Thursday, November 13, 2014


Maybe you've realized this from my science fiction fanaticism, or possibly because I took my burlesque name from one of the moons of Saturn, but in case you don't know this, I have a MASSIVE space obsession. Like, huge. I habitually watch anything on the television that has to do with space, despite the fact that I complain every time because the shows are aimed at people with far less space knowledge than I have and are therefore usually boring for me. One time I talked StereoNinja into taking an online course with me about Astrobiology and the search for extraterrestrial life through the University of Edinburgh. And I have made him very aware, in numerous discussions, that if given the opportunity to go to Mars or any other space mission in which I knew ahead of time I was never coming back the Earth, I would not hesitate*.

Yesterday, we landed a probe on a comet.

I couldn't concentrate yesterday. I had been hanging on every GO/NOGO checkpoint starting the night before, and was running the live feed from ESA mission control in the background on my machine all day. I spent the day updating my coworkers on every progress report whether they gave a shit or not. I gave real thought to what I would say when we had confirmation that the lander had touched down. In the end, I didn't say anything, because when the control room erupted in cheers I was too choked up to speak. Someone figured it out by reading my screen over my shoulder. "They landed it?" he asked me, and all I could do was weakly nod my head and they he asked me "Wait, are you crying?" and I said "SHUT UP I'M NOT CRYING, YOU'RE CRYING." I can't believe this was just one news item of many yesterday. I'm not sure if people even realize this, but this mission is the biggest thing to happen in space exploration since we put PEOPLE ON THE MOON, and is arguably far more important: comets are the leading theory about how we got water on the Earth in the first place, meaning that without them, there wouldn't have been anyone TO land on the moon.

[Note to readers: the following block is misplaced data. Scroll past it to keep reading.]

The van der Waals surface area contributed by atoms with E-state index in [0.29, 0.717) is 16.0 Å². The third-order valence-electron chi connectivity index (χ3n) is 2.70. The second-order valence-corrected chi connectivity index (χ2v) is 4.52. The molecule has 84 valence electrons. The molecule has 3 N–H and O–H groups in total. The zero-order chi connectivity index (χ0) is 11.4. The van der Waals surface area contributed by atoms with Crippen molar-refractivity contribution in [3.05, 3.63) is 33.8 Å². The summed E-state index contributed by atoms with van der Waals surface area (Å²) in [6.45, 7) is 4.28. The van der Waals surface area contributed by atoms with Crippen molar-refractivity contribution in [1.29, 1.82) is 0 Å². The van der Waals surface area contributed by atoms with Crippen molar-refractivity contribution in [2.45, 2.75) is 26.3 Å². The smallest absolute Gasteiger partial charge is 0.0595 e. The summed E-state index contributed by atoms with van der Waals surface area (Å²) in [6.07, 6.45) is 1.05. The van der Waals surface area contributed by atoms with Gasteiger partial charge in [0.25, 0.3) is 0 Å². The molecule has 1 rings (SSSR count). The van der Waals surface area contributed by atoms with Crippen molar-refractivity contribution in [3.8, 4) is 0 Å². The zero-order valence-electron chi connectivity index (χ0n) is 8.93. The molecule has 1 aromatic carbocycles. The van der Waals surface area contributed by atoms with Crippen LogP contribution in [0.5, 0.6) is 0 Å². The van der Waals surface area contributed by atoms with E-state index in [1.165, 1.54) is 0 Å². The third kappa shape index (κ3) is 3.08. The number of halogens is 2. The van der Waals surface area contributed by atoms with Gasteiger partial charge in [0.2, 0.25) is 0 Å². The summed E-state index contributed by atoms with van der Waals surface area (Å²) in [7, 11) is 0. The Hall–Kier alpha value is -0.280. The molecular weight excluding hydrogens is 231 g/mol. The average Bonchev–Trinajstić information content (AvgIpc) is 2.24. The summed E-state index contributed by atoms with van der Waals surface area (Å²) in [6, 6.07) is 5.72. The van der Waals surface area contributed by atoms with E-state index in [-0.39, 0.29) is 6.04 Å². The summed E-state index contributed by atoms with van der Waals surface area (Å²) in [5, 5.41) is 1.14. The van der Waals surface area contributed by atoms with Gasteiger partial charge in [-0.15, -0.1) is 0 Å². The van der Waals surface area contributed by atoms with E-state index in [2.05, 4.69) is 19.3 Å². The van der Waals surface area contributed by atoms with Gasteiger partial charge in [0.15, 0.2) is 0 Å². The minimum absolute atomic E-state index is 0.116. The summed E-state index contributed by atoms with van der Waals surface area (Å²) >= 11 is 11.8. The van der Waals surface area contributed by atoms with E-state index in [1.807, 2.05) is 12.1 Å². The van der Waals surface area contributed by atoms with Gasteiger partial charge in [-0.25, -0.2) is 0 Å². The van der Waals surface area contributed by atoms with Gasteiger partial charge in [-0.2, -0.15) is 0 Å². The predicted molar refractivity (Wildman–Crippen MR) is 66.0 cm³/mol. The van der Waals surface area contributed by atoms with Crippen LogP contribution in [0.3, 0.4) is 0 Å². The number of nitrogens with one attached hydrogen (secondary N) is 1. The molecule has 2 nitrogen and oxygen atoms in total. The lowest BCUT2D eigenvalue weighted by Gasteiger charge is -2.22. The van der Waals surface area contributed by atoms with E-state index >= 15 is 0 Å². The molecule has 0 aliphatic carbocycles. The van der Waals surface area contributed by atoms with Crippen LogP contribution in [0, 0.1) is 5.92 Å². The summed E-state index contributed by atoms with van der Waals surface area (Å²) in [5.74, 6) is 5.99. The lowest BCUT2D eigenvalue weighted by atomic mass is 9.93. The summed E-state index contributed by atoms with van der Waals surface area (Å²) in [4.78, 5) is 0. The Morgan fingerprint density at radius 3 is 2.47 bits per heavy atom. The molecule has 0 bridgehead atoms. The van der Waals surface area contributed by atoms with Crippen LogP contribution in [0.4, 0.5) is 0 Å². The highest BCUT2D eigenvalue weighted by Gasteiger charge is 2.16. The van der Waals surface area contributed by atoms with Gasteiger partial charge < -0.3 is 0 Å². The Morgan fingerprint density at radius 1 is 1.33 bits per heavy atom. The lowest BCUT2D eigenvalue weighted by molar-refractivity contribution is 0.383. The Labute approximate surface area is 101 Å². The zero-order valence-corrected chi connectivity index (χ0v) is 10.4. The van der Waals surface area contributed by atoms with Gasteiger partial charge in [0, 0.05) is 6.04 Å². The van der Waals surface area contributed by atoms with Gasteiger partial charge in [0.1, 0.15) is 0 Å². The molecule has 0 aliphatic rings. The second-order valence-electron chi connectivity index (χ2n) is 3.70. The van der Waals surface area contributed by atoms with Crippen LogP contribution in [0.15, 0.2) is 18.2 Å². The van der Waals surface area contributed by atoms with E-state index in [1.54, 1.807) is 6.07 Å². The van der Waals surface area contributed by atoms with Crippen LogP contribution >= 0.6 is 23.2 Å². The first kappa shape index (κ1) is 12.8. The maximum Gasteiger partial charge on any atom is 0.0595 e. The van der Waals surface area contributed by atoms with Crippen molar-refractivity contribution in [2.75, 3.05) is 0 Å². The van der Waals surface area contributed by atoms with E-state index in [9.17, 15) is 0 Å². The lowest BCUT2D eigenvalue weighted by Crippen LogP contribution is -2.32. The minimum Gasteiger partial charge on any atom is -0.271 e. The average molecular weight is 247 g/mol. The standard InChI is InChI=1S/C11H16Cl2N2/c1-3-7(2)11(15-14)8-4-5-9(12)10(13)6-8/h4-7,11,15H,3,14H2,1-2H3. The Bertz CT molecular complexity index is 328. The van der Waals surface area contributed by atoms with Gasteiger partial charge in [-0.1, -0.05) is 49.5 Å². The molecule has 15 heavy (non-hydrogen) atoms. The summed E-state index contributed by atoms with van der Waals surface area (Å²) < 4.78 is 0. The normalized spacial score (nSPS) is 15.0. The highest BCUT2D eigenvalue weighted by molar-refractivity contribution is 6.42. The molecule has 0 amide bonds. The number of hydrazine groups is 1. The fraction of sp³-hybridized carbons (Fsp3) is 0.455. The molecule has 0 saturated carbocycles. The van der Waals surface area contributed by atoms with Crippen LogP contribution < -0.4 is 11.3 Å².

Today, there seems to be a lot of complaining in the news about the mission. It didn't go precisely perfectly. The lander bounced, twice, because its screws and harpoons failed to deploy and the cold gas thruster that was meant to push it against the surface wasn't responding to commands. They're not entirely sure where exactly it is, since one of those bounces went up about a kilometer in the air and was off the ground for two hours and they're not sure where exactly it ended up, but it seems to be on the edge of a canyon or maybe not entirely upright, and it's settled in a place that doesn't get much sunlight, so the batteries may not be able to recharge. So everything didn't work out exactly as they'd hoped, and the media appears to be questioning the overall success of the mission. I think they are missing the point entirely:


Space exploration doesn't always go as planned because studying space from actual space is hard. Two tragedies a week ago with a resupply and a test flight should be enough of a reminder of this, and if it's not, let's not forget that we blew up two space shuttles, killed some Apollo astronauts in a fire, and, obviously, Apollo 13. Space is hard. But we did it: Philae is on the comet, sending data and photos and doing science, and if it runs out of batteries on Sunday as is currently expected, so what? We already know more than we ever have before. The only appropriate reaction to be have having right now is sheer and total AMAZEMENT - with our brilliant scientific minds and our incredible universe.

*Yes, I know there is a planned no-return Mars mission in the works, but there are some serious issues with those plans that need to be worked out and I don't think they're going to even come close to making their target date.


S said...

I worked from home that day so I could live-stream from ESA. Goooo Philaeeee!

Paul Anthony Shortt said...

Not to mention that landing anything on a thing in space is extra hard because ALL OF THE THINGS ARE MOVING ALL OF THE TIME!

Anonymous said...

I took the astrobiology course too! Coursera is awesome for free courses in things you want to take but can't afford to go back to school for something that's just interesting, not actually helpful career wise... SCIENCE! I was watching the live feed while also watching this. The first few images are blank, but after that it's a really awesome comic that was being made live as the whole event unfolded.

The Mars One mission is doomed to failure, but I support it anyway because even if they get close at all they're still helping increase public interest in a mars mission and science in general which is always awesome, and anything they manage to do to advance the science required to get there is always a good thing. So doomed, but still positive.

I'm surprised more news outlets aren't talking about what this means for last years whole 'we're going to mine comets for resources!' talk from Elon Musk. I mean, this is basically a proof of concept for stage 1 of that plan; get to and land on a comet. It cost way more than it's worth at this point, but it should get progressively cheaper to accomplish.

I LOVE THE SOUND IT MAKES. Just had to add that...